After the chickens rampage through our garden this winter, it’s time to make up the balance of the damage they have done and I think I’ve got a name for them: “Hen and co. for all your demolition works”.

Hen and co. for all your demolition works
March 2023

My husband and I always take a stroll on Sunday morning around the garden to see how the plants are growing and I can tell you that the garden looks like a building site (just like next door, the shop I mean, not our neighbours). The majority of the paths are unrecognisable, but at least they loosened the moss and hopefully got rid of some of the pests too.

Now that Harvey has turned into a fully grown rooster (apparently a ‘cockerel’ is a not yet fully mature male chicken, whereas a ‘rooster’ is, I didn’t know this either) we can gage his character. So far it seems good news and Harvey seems to be a very gentle, non-aggressive rooster. You see, certain breeds can produce more aggressive roosters than other breeds. The Cream Legbar, Harvey’s breed, has a friendly temperament and so do the Light Sussex (our white hens), so should we be lucky enough to get chicks, they are sure to be super docile.

Since I am really interested in interactions between animals I’ve been watching Harvey’s behaviour and his interactions with ‘his’ hens and he is actually really caring!

His main job is to keep an eye out for any predators who may threaten his girls, so to do this he crows (a lot!) while standing on any sort of elevation (rock, weed pile, fence). He is like a sentinel ready to give an alarm and chase away the predator, while the girls happily and carefree scratch around to find food
(if you’re interested: there is a really cool video on Youtube of a rooster chasing away a hawk, both survive, but it is pretty spectacular).
One of our cats wanted to frighten a hen out of playfulness, but of course the hen shrieked and Harvey was immediately alarmed and ready to chase off the insolent creature. Luckily for the cat that Harvey was a few metres away, or he would have chased him around the garden.

Then his second job is to make sure that none of the hens go hungry or fight with each other. I sometimes give the hens cat food the cats didn’t want and I saw Harvey pick up a morsel from the bowl and give it to a hen! I kid you not! It was the cutest thing. He makes this funny noise when he finds something tasty and tries to direct the nearest hen to whatever he found. He also makes this noise when he sees me or JP; we have spoiled him too much, so he thinks there is always treats when we are around. Then he makes sure there are no quarrels between the hens, so when there is a kerfuffle he’ll go and see what’s happening. Of course one of the other jobs he has to do is to fertilise eggs and even in this respect he is gentler than other roosters (according to the internet) and the girls don’t seem to mind when they are briefly disturbed; they just shake their feathers and get on with whatever they were doing.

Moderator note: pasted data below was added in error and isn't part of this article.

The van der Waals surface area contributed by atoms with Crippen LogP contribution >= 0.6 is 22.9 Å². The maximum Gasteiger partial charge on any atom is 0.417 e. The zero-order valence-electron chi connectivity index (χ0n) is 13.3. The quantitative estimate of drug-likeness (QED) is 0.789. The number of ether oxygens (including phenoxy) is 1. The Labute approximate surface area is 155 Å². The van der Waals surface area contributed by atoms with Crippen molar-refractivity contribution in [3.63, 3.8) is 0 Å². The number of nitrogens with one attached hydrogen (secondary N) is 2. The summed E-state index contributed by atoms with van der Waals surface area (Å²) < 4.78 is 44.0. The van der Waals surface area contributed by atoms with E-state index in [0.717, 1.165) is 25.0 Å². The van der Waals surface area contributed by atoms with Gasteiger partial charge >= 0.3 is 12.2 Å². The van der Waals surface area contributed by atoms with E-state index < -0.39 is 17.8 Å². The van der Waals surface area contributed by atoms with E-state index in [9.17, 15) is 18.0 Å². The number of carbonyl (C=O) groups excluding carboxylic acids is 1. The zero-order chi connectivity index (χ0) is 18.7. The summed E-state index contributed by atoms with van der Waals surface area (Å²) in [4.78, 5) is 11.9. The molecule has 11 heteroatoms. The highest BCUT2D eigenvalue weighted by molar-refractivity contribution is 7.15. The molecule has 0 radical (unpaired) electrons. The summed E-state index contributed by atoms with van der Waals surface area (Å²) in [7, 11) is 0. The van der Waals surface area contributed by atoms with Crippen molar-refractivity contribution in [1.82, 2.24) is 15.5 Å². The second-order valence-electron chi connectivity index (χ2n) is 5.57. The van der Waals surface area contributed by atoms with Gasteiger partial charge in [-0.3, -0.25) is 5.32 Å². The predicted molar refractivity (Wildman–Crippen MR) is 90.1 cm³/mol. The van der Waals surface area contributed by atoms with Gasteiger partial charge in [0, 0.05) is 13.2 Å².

I’ve made a wee video (only 1 minute) of Harvey as chick and Harvey as sentinel:

Mid February was pretty windy and we’ve had gusts of over 50 mph, thankfully we only lost 1 slate off the roof (although a few are now hanging on by their teeth, so we’ll probably have to do some repairs come Spring). Not much snow though, well none at all at the time of writing and according to the Metoffice, there is no snow forecast either. This will be the first February since we moved to Glendevon without snow, scary thought that.

It does mean however, that the ground is not as cold as it usually is and I may be able to start sowing a few weeks earlier. Because of a fungal disease which affects my onions, I am trying to sow onion seeds, rather than onion sets which are basically little onions, and hope that this will give me stronger onions. I am trying a few varieties to see which ones are best resistant to this disease.

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